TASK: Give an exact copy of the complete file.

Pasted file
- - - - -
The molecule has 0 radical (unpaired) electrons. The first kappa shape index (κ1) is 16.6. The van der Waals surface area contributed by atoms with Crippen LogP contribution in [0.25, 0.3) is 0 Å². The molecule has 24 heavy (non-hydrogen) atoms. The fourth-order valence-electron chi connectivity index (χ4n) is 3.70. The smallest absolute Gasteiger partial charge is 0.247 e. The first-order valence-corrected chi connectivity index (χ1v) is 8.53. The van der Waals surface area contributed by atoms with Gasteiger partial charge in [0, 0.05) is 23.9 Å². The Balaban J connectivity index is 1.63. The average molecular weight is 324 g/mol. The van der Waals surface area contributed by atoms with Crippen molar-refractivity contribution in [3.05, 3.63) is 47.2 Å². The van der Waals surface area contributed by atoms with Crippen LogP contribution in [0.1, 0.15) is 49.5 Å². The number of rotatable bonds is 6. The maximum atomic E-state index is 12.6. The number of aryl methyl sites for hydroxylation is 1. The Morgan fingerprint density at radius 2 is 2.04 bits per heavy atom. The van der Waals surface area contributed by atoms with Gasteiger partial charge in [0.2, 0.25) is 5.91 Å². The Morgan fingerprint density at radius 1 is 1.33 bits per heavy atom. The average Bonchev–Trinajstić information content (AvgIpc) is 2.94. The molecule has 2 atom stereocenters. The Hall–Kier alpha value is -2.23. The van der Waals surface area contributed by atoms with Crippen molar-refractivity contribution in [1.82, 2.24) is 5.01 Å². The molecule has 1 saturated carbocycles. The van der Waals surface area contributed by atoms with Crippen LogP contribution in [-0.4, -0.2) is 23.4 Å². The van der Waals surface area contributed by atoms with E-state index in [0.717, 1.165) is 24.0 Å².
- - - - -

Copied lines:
The molecule has 0 radical (unpaired) electrons. The first kappa shape index (κ1) is 16.6. The van der Waals surface area contributed by atoms with Crippen LogP contribution in [0.25, 0.3) is 0 Å². The molecule has 24 heavy (non-hydrogen) atoms. The fourth-order valence-electron chi connectivity index (χ4n) is 3.70. The smallest absolute Gasteiger partial charge is 0.247 e. The first-order valence-corrected chi connectivity index (χ1v) is 8.53. The van der Waals surface area contributed by atoms with Gasteiger partial charge in [0, 0.05) is 23.9 Å². The Balaban J connectivity index is 1.63. The average molecular weight is 324 g/mol. The van der Waals surface area contributed by atoms with Crippen molar-refractivity contribution in [3.05, 3.63) is 47.2 Å². The van der Waals surface area contributed by atoms with Crippen LogP contribution in [0.1, 0.15) is 49.5 Å². The number of rotatable bonds is 6. The maximum atomic E-state index is 12.6. The number of aryl methyl sites for hydroxylation is 1. The Morgan fingerprint density at radius 2 is 2.04 bits per heavy atom. The van der Waals surface area contributed by atoms with Gasteiger partial charge in [0.2, 0.25) is 5.91 Å². The Morgan fingerprint density at radius 1 is 1.33 bits per heavy atom. The average Bonchev–Trinajstić information content (AvgIpc) is 2.94. The molecule has 2 atom stereocenters. The Hall–Kier alpha value is -2.23. The van der Waals surface area contributed by atoms with Crippen molar-refractivity contribution in [1.82, 2.24) is 5.01 Å². The molecule has 1 saturated carbocycles. The van der Waals surface area contributed by atoms with Crippen LogP contribution in [-0.4, -0.2) is 23.4 Å². The van der Waals surface area contributed by atoms with E-state index in [0.717, 1.165) is 24.0 Å².